Behold The Dreamers by Imbolo Mbue
This was one of those books that I kept seeing all over instagram last year and had wanted to read it for ages, it was also an Oprah Book Club selection for last Summer and we all know Oprah picks some great books for her book selection! I was recently convinced to read Behold the Dreamers by Kimberly Davis Basso, the author of my previous book review for I’m a Little Brain Dead. I saw it on her instagram account and she told me how amazing it was and was inspired to finally get stuck in and read it. So a big thanks to Kimberly for kick starting my inspiration to read this great book.
Behold the Dreamers is an amazing book, it’s about race, class, immigration, family values and the highly sought after ‘American Dream’. It follows a young man from Cameroon, Jenda Jonga, who has immigrated to Harlem in search of a better life for himself, his wife Neni and 6 year old son Liomi. Jende, who works as a cab driver in NYC, can’t believe his luck when he is offered a job as a chauffeur for Clark Edwards, a senior executive for Lehman Brothers. This job completely sets Jende and his family with much needed financial security and he is able to finally afford Neni’s university fees, as well as save for his immigration case and be able to send money back home to their families. They can truly begin to imagine a brighter future for themselves in America and try and achieve their goals with this incredible income. Not long after, the epic fall of the Lehman Brothers leaves Jende stressed, worried and afraid of their future seeing as they may lose their steady income. This collapse also threatens and tests Jende and Neni’s marriage in a way that they have never had to face before, and in the end they are dealt with an impossible choice that could make or break their family and relationship as well as their future.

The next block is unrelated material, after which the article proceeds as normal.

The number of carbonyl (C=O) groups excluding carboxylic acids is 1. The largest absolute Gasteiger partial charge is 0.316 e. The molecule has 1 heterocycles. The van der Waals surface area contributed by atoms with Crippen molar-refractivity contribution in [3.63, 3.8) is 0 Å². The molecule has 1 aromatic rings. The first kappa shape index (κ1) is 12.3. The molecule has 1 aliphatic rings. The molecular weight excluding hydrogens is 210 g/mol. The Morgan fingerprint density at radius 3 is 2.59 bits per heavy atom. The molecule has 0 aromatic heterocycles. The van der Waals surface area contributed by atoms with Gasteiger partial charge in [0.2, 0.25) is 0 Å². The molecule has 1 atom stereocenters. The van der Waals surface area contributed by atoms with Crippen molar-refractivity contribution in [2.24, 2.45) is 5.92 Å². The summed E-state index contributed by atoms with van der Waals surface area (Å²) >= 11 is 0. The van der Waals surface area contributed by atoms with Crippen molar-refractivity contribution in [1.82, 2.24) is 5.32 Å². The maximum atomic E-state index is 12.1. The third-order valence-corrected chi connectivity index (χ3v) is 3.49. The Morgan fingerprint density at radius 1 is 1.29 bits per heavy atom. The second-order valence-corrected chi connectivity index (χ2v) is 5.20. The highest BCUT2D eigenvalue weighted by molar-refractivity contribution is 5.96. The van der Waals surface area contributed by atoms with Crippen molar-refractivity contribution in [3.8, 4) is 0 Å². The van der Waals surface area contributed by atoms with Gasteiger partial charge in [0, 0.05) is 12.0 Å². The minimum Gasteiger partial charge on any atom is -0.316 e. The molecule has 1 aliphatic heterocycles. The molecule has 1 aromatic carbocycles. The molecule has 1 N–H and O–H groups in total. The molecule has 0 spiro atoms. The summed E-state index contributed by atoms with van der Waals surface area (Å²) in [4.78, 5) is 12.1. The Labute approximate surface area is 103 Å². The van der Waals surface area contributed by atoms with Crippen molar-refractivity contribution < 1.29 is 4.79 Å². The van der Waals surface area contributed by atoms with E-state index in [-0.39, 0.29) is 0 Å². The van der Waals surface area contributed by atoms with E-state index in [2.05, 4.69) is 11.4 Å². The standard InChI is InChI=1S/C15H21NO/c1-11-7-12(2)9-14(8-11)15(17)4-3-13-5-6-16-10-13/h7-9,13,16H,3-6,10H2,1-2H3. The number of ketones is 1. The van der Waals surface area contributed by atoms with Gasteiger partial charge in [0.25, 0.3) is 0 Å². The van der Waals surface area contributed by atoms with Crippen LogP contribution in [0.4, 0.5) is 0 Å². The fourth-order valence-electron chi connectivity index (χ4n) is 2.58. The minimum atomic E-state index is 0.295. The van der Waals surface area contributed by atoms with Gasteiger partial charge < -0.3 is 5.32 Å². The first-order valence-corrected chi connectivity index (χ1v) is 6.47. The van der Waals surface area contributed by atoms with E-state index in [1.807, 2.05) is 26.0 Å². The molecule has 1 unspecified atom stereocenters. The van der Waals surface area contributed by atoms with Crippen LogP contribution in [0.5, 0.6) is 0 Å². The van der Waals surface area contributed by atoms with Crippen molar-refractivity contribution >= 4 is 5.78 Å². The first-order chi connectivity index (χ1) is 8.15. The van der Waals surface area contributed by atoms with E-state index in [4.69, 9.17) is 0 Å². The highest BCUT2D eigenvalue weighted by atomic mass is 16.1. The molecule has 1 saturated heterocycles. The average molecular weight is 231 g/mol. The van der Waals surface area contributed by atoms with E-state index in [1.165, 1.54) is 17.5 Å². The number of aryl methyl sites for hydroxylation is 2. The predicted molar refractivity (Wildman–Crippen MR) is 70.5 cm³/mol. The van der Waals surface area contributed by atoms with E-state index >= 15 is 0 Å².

I loved this book. If you want a book with character, heart, and just an all round great story then pick yourself a copy of this fabulous book. I liked how it highlighted what life is like for new immigrants seeking asylum in the states and the ups and downs of the American court system. It had a very real aspect to it and is very relate- able if you have immigrant parents, or have been through the immigration process or even know anyone who has gone through it. Although it was based on the past decade during 2008, it’s still very much true to our current political climate and the immigration system. This is a great book to read to experience what new immigrants go through in order to gain some sort of legal status in the U.S or any Western country. It is a very difficult and harsh process to always be in limbo of not knowing how your particular case will go. This is what the Jonga’s go through day in and out, it tests their patience, and their marriage to a point where times are tense and unpredictable. It totally resonates with political and social issues dominating in Europe, the US and even Australia.